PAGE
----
Donna Dodson graduated cum laude from Wellesley College in 1990 with a Bachelor of Arts. Her pre-med studies and her passion for Egyptian art led her to study sculpture with Joseph Wheelwright at his studio in Boston in 1995. She continued her studies in sculpture with Peter Haines at his studio in Cambridge by learning how to abstract and resolve forms. Since 2000, Dodson has been honored with solo shows in New York, New Hampshire, Vermont, Kansas, Rhode Island and Massachusetts. Dodson enjoys public speaking, and has been a guest speaker in conferences, panels and forums at the University of Rhode Island, Pittsburg State University, School of Visual Art and Stonehill College. She is a member of the International Sculpture Center, National Association of Women Artists and the Women’s Caucus for Art. In May 2007 she started the Art Salon Boston at her studio in Jamaica Plain to meet artists of all disciplines and host monthly conversations on topics of interest to artists in Boston and beyond. Learn more on her blog.
Andy Moerlein is a nationally exhibited sculptor. His work has been shown in museums, sculpture gardens, and galleries from Alaska to New York. Mr. Moerlein has an extensive resume of public art works. This past summer, his installations graced Downtown Ithaca NY, Mill Brook Gallery and Sculpture Garden, the Riverway Park in Brookline MA, Main Street in Stockbridge MA, Elm Park in Worcester MA, and Ehva Gallery in Provencetown MA. Mr. Moerlein’s installation work has also been featured indoors at venues such as the Johnson Museum, Ithaca NY, the Hood Museum, Hanover NH, the Currier Museum, Concord NH, the Everson Museum, Syracuse NY and a variety of private galleries and college art settings. His smaller models and indoor work were featured in two late summer shows. In August Moerlein showed a large body of new work at the Windsor Whip Works Gallery, Windsor NY and then in September he had a solo exhibit at New Hampton School in NH.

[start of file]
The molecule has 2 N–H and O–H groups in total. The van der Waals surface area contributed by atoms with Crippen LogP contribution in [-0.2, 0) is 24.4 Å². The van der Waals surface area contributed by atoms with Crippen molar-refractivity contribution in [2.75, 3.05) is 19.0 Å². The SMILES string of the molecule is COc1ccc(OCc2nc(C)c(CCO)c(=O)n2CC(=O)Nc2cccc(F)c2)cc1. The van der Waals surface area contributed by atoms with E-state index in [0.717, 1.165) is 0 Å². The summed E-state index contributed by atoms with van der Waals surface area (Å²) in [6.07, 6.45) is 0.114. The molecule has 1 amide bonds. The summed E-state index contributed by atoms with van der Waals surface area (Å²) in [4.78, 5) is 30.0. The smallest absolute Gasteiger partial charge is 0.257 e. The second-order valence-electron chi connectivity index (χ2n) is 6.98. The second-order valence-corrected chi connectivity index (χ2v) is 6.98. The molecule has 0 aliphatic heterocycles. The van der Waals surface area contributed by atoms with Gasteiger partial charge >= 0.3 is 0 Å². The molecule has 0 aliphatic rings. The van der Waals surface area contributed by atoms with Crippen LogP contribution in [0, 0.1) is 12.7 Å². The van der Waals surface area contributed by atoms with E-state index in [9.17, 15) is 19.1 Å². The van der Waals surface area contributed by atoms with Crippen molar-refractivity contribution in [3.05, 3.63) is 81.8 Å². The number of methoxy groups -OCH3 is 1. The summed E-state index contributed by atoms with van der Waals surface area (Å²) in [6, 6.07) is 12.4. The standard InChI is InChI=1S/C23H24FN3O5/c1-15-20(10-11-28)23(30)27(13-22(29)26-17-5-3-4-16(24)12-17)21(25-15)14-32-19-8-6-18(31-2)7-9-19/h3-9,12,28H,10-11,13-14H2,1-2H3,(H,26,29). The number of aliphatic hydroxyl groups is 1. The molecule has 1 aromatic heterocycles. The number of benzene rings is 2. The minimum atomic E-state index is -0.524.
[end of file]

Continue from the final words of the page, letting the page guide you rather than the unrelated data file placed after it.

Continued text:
He has been an arts advocate, gallery director, educator, and professional juror for over 30 years. He has curated shows in Bend, OR; Rochester, NY; Brockport, NY; Ithaca, NY; and Manchester, NH. His articles and reviews have been published in numerous regional newspapers and arts magazines. He has been a teacher and gallery director at the Derryfield School in Manchester NH for 15 years. Moerlein holds a BA from Dartmouth College and an MFA from Cornell University. He lives in Bow, NH. Read the latest on his blog.
The Moose Myth is based on the poem at the right and the explaination below. There is a story told of twin moose brothers, each robust and noble, who shared the Northern Kingdom. One fine day they met in a glade and neither would yield. They charged and impacted with a resounding crash of angry power. In the ensuing battle they entangled antlers in a death lock. Unable to separate, they continued to battle. After days of throwing their enmeshed antlers and bodies about, unable to eat or drink, exhausted, they were on the brink of death. A small child came upon the feuding but now feeble twins and offered to free them, but only if they would promise to live in peace. They thankfully accepted the offer. Freed, the twins stood on two feet in honor of their human friend and lived their lives striving to solve conflicts with negotiation and compromise. They agreed that one would live by the sea and rule over the Portsmouth waterfront and all the bridges and seaways linking NH to the world. The other mighty moose would rule inland, near the confluence of the Nashua and Merrimack Rivers, majestically protecting the vital and diverse city of Nashua.
“Moose Myth has gone to moose heaven….. but it was beautiful while it lasted.”
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